Commissioner of Agriculture Adam Putnam and the Florida Forest Service announced today that South Carolina is sending firefighters and equipment to help battle Florida wildfires. The support crews are expected to arrive in Central Florida Saturday evening. There more than 135 active wildfires in Florida and more than 2,000 wildfires have burned over 150,000 acres in Florida this year. Current conditions by county, burn bans, and helpful tips prevent and protect against wildfire in Florida can be found here.
“I thank the South Carolina Forestry Commission for providing this much-needed support as our firefighters continue to battle wildfires across the state,” Commissioner Putnam said. “Conditions are forecast to get even drier and warmer into late spring and early summer, and Florida is going to need all the help we can get.”
Commissioner Putnam asked Governor Scott to issue an executive order on April 11, 2017 in order to provide full resources to combat wildfires. The last time a similar executive order was issued was in June 2011.
“Every part of our state is susceptible to wildfire, and with more than half of Florida’s counties under burn bans, resident and visitors must take every precaution to help prevent wildfire,” said State Forester Jim Karels.
Forecast wildfire danger for May 12, 2017:
Active Wildfires in Florida:
County Burn Bans as of May 12, 2017:
Wildfires in Florida usually start and spread quickly, leaving little time to prepare for a possible evacuation. Homeowners can complete a few simple tasks that will help to defend their home against wildfire. One of the best ways to reduce a home’s wildfire risk is to create 30 feet of defensible space around the home. When creating defensible space, begin with the area immediately surrounding the home, about 3 feet out on all sides. Make sure this space is free of tall, fire-prone plants and materials. Keep this area clean and free of dead plant material and flammable mulches. Instead, opt for low growing, fire resistant plants and materials and use mulches, such as rocks or chunky bark. Deliberately space all plants so that none are placed directly under windows or vents around the house.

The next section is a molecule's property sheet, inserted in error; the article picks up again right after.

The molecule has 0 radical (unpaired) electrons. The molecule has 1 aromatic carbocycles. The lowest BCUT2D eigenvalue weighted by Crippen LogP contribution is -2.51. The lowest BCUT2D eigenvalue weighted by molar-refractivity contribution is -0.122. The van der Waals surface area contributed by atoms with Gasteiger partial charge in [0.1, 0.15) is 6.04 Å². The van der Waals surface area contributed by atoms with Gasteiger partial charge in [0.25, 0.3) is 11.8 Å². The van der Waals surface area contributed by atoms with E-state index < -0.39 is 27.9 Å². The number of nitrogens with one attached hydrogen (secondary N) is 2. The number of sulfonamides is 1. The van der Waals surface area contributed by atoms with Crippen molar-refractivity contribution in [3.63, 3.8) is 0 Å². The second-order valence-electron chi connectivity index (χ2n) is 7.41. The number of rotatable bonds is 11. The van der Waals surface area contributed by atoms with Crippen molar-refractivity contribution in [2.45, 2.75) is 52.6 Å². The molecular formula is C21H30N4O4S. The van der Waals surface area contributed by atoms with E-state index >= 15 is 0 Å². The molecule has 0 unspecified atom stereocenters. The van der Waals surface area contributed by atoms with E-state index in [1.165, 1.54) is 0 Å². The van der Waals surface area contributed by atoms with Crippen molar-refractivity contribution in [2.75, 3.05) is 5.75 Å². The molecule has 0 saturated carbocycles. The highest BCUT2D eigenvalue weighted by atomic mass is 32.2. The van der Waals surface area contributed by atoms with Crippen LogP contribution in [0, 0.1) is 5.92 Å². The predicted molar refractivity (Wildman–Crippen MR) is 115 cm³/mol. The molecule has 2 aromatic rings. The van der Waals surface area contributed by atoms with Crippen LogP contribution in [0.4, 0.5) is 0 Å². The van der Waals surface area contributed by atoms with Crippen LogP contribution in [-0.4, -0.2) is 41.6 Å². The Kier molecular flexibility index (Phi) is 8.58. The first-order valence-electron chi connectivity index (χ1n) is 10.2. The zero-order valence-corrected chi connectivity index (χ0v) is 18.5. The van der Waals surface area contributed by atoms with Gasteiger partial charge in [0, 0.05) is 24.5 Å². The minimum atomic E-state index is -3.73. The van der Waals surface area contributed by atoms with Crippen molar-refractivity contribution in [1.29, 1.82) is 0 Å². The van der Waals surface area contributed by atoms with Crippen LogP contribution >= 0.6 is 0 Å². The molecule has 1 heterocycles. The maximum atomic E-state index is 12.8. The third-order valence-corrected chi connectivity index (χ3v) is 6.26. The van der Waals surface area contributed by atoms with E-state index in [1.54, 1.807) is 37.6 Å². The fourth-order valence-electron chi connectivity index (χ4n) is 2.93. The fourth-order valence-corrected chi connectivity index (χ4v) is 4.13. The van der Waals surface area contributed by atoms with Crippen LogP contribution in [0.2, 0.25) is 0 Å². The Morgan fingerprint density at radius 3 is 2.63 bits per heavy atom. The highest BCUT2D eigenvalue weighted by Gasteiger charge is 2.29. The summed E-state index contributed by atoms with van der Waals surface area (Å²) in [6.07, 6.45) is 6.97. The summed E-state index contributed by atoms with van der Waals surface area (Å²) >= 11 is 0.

To increase home survivability, Floridians can do the following:
- Keep mulch and pine needles away from your home, fence, and deck;
- Keep roof and gutter free of pine needles;
- Keep flammables away from your home;
- Store fire wood at least 30 feet from your home;
- Remove dead vegetation and debris from under the deck and within 10 feet of your home; and
- Make wildfire preparedness a family project.
For more information about the Florida Department of Agriculture and Consumer Services, visit FreshFromFlorida.com